Syria: People in Idlib rue adoption of plummeting Turkish lira
In the same month, the Syrian Salvation Government, a de facto alternative government affiliated with the militant group Hayat Tahrir al-Sham, ordered an end to the use of the Syrian pound in the city of Idlib and the surrounding countryside.
Overwhelming demand for the lira led to reports of people carrying around huge amounts of Syrian pounds, unable to find anyone who would buy them in exchange for the Turkish currency.
At the time, wages ranged from 10-30 lira per day, and the exchange rate was 6.8 lira to the US dollar.
However, since last year the lira has continued to weaken against the dollar, falling sharply over the past month - to more than 13 lira to the US currency at one point earlier this week.
The lira's extreme weakness has negatively impacted the economy in northern Syria, playing havoc with the stability of wages and raising the price of goods and services.
Alaa Al-Hamid, who owns a vegetable store in Binnish, in the east of Idlib, told Middle East Eye he had suffered a major slowdown in business following the fall in the lira. Hamid said that price hikes - coupled with extreme poverty in the region, estimated by the UN to stand at 97 percent - had meant that a large number of people were unable to purchase goods at all.
"I am here because I work in a shop that sells vegetables and fruits," Hamid said. "I was selling at a good price before the value of the Turkish lira went down, but now sales are very weak and we are suffering big losses. We go the next day to buy the same goods but find that its price has become more than the profit we make on our goods."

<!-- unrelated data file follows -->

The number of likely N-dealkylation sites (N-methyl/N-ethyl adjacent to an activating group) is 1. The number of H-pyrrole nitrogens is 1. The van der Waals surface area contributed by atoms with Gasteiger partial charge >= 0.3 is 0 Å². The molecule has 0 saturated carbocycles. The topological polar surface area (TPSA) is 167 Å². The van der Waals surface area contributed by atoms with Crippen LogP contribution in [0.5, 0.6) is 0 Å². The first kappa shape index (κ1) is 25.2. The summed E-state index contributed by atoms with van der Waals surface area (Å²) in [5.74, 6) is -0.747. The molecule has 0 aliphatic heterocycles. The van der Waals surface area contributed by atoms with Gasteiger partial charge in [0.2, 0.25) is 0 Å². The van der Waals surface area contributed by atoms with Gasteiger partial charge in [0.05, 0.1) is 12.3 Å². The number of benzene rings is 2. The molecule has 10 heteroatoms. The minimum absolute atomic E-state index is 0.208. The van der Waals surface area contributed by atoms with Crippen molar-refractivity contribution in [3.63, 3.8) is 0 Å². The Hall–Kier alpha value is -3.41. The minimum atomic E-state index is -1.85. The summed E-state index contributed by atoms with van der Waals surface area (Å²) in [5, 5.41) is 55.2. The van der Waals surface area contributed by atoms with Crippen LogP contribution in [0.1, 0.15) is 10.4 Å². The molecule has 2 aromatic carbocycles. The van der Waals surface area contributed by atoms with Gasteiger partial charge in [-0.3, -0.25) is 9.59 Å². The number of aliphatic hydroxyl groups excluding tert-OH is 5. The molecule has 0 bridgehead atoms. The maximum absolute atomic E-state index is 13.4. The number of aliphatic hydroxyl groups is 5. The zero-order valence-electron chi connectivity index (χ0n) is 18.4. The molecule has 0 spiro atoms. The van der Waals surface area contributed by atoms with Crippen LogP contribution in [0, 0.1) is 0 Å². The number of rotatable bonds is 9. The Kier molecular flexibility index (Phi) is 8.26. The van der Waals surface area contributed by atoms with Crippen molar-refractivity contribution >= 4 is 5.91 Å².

Pessimistic forecast for lira
Ahmed, who works as a clerk at an exchange bureau in the centre of Idlib province and did not wish to give his surname, told MEE that originally the exchange rate of the lira against the dollar had been a good price. However, following its sharp decline, he said people had faced great difficulties in dealing with the changes in prices and that business at his place of work had declined.
Ahmed said the situation was worrying for civilians in Idlib, making conditions even worse for the vulnerable, who already faced an economic crisis, Covid-19 and hostile air strikes. He expects the value of the lira to continue depreciating as long as Turkey's interest rate remained low. He added that when a country's currency deteriorates, its citizens will be affected, and that because Idlib now deals in the Turkish lira its people were suffering too.
Around half of Idlib province's estimated population of around four million are thought to be displaced.
One resident of Sarmada in the northern countryside of Idlib, who had been displaced from the south of the province, told MEE that ever since he had started his job, making construction blocks in a workshop, he had been paid 20 lira a day. The man, who requested anonymity over safety concerns, said that while the value of the lira had decreased, his salary was unchanged.
"Even 20 lira, when the exchange rate was good, was not enough for me, but better than now, because now I can't buy a canister of gas whose price is now 157 lira," he said.
"I need 10 lira a day to fill up my bike to go to work. I also need three loaves of bread a day, and the price of one is two and a half lira, meaning I only have two and a half lira left for my daily rent. As for chicken or any meat, we have forgotten them once and for all, because of poverty and high prices."
When asked about any solutions to the problem, the man, who decribed the current situation as "a great injustice", replied that fuel, bread and all basic items should be subsidised, and a minimum wage set for workers so people could provide for their basic needs.